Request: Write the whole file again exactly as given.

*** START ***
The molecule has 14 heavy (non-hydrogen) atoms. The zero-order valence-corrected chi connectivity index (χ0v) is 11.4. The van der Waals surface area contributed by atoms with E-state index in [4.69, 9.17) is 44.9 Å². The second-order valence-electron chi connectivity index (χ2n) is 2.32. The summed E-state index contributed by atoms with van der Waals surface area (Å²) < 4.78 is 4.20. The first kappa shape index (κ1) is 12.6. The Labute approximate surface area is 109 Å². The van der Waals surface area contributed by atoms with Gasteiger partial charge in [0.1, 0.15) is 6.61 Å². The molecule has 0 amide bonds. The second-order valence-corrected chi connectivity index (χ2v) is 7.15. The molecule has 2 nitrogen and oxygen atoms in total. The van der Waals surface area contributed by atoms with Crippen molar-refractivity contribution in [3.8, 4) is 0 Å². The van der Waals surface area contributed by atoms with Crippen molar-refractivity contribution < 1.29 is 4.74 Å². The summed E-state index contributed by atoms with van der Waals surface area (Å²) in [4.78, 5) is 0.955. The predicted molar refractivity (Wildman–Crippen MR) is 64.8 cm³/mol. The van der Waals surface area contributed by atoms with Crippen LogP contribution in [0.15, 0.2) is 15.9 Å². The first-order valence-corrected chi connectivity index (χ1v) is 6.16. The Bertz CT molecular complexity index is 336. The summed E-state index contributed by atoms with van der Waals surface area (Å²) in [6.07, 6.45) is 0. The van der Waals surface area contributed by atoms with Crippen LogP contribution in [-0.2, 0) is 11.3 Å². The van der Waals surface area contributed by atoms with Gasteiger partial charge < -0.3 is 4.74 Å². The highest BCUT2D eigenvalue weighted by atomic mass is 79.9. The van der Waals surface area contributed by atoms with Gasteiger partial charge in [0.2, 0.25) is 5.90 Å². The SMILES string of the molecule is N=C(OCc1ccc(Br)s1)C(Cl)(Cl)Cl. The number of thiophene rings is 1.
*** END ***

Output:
The molecule has 14 heavy (non-hydrogen) atoms. The zero-order valence-corrected chi connectivity index (χ0v) is 11.4. The van der Waals surface area contributed by atoms with E-state index in [4.69, 9.17) is 44.9 Å². The second-order valence-electron chi connectivity index (χ2n) is 2.32. The summed E-state index contributed by atoms with van der Waals surface area (Å²) < 4.78 is 4.20. The first kappa shape index (κ1) is 12.6. The Labute approximate surface area is 109 Å². The van der Waals surface area contributed by atoms with Gasteiger partial charge in [0.1, 0.15) is 6.61 Å². The molecule has 0 amide bonds. The second-order valence-corrected chi connectivity index (χ2v) is 7.15. The molecule has 2 nitrogen and oxygen atoms in total. The van der Waals surface area contributed by atoms with Crippen molar-refractivity contribution in [3.8, 4) is 0 Å². The van der Waals surface area contributed by atoms with Crippen molar-refractivity contribution < 1.29 is 4.74 Å². The summed E-state index contributed by atoms with van der Waals surface area (Å²) in [4.78, 5) is 0.955. The predicted molar refractivity (Wildman–Crippen MR) is 64.8 cm³/mol. The van der Waals surface area contributed by atoms with Crippen LogP contribution in [0.15, 0.2) is 15.9 Å². The first-order valence-corrected chi connectivity index (χ1v) is 6.16. The Bertz CT molecular complexity index is 336. The summed E-state index contributed by atoms with van der Waals surface area (Å²) in [6.07, 6.45) is 0. The van der Waals surface area contributed by atoms with Crippen LogP contribution in [-0.2, 0) is 11.3 Å². The van der Waals surface area contributed by atoms with Gasteiger partial charge < -0.3 is 4.74 Å². The highest BCUT2D eigenvalue weighted by atomic mass is 79.9. The van der Waals surface area contributed by atoms with Gasteiger partial charge in [0.2, 0.25) is 5.90 Å². The SMILES string of the molecule is N=C(OCc1ccc(Br)s1)C(Cl)(Cl)Cl. The number of thiophene rings is 1.